IMR Press / FBE / Volume 16 / Issue 1 / DOI: 10.31083/j.fbe1601003
Open Access Review
Soy-Based Tempeh as a Functional Food: Evidence for Human Health and Future Perspective
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1 Independent Researcher, 98121 Messina, Italy
*Correspondence: (Gianluca Rizzo)
Front. Biosci. (Elite Ed) 2024, 16(1), 3;
Submitted: 29 September 2023 | Revised: 5 November 2023 | Accepted: 24 November 2023 | Published: 31 January 2024
Copyright: © 2024 The Author(s). Published by IMR Press.
This is an open access article under the CC BY 4.0 license.

Tempeh is an Indonesian traditional food made from fermented soybeans, which offers wide culinary use in East Asian countries. Similar to all fermented foods, its preparation offers the purpose of food preservation. However, preclinical studies have highlighted that microbial action leads to a modification in the nutritional composition of the food’s matrix. Although there is a wide availability of data on the beneficial effect of soy, tempeh remains relatively unexplored, perhaps due to its limited diffusion in the world, which limits its research availability. However, available data suggest that tempeh may confer beneficial health effects due to the high bioavailability of nutrients and phytochemicals, showing ameliorative action on oxidative stress, glycaemic control, and blood lipid levels. Furthermore, the high biological value of tempeh means it can be used to optimize protein and caloric intake in athletes, vegetarians, and children. Moreover, the microbial fermentation used in the production of tempeh, in addition to improving the bioavailability of minerals, proteins, fibre, vitamins, and isoflavones, produces biopeptides whose biological effect is currently of great interest. Tempeh can be employed in traditional preparations as well as second-generation foods, such as plant-based meat substitutes, to provide functional and nutritional properties and a higher eco-friendly option compared to animal foods. This review aims to provide an overview of tempeh’s properties, regarding human data and future research perspectives.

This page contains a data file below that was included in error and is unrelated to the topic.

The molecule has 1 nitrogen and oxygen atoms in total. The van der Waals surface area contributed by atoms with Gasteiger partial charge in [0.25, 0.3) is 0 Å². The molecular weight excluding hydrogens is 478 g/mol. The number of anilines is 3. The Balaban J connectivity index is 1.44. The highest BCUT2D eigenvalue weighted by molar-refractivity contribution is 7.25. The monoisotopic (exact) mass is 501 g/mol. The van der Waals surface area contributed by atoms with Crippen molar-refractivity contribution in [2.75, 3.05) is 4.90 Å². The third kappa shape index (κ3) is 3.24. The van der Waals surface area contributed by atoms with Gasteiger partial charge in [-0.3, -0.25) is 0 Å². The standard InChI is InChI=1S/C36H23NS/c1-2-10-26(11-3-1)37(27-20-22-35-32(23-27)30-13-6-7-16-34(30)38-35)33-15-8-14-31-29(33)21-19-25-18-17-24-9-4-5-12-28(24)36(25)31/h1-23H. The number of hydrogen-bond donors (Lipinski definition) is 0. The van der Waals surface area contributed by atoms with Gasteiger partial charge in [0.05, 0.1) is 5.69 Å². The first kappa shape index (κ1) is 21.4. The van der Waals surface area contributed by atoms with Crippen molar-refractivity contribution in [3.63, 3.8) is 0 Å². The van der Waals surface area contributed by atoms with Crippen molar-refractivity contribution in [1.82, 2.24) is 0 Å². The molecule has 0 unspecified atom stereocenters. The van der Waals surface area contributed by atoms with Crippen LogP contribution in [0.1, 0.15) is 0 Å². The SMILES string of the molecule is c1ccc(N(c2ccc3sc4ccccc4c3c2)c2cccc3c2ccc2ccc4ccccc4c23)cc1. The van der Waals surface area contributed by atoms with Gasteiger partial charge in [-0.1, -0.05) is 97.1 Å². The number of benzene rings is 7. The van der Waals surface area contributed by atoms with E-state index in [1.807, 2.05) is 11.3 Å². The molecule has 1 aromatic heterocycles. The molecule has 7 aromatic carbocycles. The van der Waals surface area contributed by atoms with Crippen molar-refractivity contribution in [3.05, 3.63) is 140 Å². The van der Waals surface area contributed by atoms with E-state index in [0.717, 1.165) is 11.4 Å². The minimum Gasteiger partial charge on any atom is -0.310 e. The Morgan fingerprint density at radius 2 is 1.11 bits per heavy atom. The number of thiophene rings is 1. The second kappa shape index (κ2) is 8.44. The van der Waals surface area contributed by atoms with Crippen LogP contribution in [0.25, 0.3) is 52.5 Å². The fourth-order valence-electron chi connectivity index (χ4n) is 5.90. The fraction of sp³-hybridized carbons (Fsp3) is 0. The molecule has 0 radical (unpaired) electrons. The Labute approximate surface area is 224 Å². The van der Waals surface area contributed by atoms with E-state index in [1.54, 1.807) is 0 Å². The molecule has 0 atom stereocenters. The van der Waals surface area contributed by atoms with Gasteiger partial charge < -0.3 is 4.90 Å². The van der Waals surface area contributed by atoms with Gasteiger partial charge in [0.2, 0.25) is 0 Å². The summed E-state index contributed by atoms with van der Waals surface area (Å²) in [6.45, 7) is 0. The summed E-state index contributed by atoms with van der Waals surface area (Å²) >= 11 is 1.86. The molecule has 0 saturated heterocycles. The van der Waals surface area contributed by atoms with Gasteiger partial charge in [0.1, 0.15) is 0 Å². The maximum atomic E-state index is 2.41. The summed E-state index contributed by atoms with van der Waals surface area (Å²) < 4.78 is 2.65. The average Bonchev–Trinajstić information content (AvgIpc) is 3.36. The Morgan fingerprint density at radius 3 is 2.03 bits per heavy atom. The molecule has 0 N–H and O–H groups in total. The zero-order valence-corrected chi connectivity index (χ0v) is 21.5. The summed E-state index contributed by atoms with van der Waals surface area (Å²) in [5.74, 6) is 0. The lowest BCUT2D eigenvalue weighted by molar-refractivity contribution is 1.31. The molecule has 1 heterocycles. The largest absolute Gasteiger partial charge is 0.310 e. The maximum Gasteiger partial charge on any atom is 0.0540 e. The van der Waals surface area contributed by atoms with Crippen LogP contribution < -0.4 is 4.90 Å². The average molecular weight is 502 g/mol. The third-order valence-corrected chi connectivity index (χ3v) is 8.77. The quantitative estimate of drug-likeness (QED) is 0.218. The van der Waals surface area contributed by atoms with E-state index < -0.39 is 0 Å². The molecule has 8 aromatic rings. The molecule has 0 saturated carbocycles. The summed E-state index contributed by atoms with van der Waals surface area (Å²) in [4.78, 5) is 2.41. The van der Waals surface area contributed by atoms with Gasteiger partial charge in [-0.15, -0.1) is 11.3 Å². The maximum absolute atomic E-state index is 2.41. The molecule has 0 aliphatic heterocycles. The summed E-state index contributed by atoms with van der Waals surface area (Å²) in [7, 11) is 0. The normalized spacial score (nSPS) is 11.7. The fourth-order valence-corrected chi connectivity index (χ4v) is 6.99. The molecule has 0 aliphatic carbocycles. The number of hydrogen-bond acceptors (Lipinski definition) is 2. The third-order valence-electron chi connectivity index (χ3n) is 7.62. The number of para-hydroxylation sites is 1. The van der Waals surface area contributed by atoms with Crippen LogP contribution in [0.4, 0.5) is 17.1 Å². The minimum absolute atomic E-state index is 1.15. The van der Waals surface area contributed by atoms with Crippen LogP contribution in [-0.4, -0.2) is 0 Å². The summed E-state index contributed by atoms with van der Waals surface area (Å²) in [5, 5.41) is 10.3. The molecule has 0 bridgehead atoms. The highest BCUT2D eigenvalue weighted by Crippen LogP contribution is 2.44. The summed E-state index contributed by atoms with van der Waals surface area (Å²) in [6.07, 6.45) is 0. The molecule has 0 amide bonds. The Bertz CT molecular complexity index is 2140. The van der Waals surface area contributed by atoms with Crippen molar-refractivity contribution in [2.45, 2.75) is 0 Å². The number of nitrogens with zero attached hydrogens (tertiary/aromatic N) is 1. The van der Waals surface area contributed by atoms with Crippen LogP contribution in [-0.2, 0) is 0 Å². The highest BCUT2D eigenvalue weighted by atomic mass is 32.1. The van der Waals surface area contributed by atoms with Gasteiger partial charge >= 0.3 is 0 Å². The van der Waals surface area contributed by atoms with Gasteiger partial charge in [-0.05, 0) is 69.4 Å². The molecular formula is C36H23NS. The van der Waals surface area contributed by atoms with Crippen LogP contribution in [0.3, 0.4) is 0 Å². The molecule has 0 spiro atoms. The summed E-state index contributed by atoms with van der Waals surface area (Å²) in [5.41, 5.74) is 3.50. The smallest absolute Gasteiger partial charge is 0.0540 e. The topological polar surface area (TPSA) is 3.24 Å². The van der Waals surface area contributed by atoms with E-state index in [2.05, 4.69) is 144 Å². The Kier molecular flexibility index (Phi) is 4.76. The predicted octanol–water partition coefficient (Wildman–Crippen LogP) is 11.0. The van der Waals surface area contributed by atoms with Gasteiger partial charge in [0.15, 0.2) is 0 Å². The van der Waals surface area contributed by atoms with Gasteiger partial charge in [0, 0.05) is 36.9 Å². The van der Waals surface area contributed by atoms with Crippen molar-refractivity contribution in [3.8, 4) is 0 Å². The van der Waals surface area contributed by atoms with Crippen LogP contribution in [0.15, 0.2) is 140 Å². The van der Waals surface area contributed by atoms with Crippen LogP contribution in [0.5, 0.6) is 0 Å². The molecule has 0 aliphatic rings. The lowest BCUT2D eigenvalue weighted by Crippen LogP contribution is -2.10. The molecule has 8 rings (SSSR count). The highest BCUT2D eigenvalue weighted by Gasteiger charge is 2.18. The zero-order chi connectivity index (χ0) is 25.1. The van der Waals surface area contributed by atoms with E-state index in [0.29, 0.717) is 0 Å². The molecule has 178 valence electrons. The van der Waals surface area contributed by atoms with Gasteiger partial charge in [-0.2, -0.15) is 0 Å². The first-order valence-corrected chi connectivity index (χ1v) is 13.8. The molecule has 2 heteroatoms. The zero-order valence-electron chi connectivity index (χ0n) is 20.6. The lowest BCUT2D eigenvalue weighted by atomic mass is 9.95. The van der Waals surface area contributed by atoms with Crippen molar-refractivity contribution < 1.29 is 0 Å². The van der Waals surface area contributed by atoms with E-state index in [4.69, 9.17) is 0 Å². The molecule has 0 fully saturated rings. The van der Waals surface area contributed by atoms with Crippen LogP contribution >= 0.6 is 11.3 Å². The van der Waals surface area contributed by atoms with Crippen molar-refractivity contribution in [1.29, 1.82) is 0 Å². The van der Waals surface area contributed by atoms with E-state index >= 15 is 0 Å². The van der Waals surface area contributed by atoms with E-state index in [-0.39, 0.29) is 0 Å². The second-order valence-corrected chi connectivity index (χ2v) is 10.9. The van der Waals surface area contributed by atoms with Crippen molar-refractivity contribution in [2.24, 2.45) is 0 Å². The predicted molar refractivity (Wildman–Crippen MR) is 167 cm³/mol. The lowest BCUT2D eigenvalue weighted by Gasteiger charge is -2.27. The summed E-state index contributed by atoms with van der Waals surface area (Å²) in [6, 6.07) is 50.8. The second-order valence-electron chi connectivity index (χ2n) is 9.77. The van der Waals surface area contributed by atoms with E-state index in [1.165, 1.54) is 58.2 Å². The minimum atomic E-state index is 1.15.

functional foods
fermented soybeans
plant protein
gut microbiota
Fig. 1.
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